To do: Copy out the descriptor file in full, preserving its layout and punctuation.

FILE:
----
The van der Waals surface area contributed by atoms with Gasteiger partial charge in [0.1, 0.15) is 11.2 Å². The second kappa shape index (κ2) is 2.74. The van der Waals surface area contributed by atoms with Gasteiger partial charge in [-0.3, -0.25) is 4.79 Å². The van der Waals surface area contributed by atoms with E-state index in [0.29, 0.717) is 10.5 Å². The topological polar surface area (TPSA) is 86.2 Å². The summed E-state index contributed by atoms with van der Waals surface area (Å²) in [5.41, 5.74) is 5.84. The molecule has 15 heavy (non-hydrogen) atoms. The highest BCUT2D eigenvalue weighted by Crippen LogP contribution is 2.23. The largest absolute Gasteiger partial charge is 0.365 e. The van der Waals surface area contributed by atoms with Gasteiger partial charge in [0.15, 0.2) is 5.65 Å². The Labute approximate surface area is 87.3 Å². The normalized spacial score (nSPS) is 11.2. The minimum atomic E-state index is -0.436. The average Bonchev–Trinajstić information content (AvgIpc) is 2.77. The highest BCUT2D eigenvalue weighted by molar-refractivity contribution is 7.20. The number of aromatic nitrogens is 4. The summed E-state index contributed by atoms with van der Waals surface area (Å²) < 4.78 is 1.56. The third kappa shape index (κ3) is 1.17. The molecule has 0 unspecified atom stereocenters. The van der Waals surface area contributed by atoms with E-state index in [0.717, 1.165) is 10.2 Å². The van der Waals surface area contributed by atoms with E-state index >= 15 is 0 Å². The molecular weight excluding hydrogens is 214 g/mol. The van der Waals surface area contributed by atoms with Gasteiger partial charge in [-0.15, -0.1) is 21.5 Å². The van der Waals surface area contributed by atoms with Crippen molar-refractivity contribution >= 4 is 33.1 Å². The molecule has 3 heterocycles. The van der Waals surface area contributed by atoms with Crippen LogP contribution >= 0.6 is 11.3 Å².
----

The van der Waals surface area contributed by atoms with Gasteiger partial charge in [0.1, 0.15) is 11.2 Å². The second kappa shape index (κ2) is 2.74. The van der Waals surface area contributed by atoms with Gasteiger partial charge in [-0.3, -0.25) is 4.79 Å². The van der Waals surface area contributed by atoms with E-state index in [0.29, 0.717) is 10.5 Å². The topological polar surface area (TPSA) is 86.2 Å². The summed E-state index contributed by atoms with van der Waals surface area (Å²) in [5.41, 5.74) is 5.84. The molecule has 15 heavy (non-hydrogen) atoms. The highest BCUT2D eigenvalue weighted by Crippen LogP contribution is 2.23. The largest absolute Gasteiger partial charge is 0.365 e. The van der Waals surface area contributed by atoms with Gasteiger partial charge in [0.15, 0.2) is 5.65 Å². The Labute approximate surface area is 87.3 Å². The normalized spacial score (nSPS) is 11.2. The minimum atomic E-state index is -0.436. The average Bonchev–Trinajstić information content (AvgIpc) is 2.77. The highest BCUT2D eigenvalue weighted by molar-refractivity contribution is 7.20. The number of aromatic nitrogens is 4. The summed E-state index contributed by atoms with van der Waals surface area (Å²) < 4.78 is 1.56. The third kappa shape index (κ3) is 1.17. The molecule has 0 unspecified atom stereocenters. The van der Waals surface area contributed by atoms with E-state index in [0.717, 1.165) is 10.2 Å². The van der Waals surface area contributed by atoms with E-state index >= 15 is 0 Å². The molecular weight excluding hydrogens is 214 g/mol. The van der Waals surface area contributed by atoms with Gasteiger partial charge in [-0.15, -0.1) is 21.5 Å². The van der Waals surface area contributed by atoms with Crippen molar-refractivity contribution >= 4 is 33.1 Å². The molecule has 3 heterocycles. The van der Waals surface area contributed by atoms with Crippen LogP contribution >= 0.6 is 11.3 Å².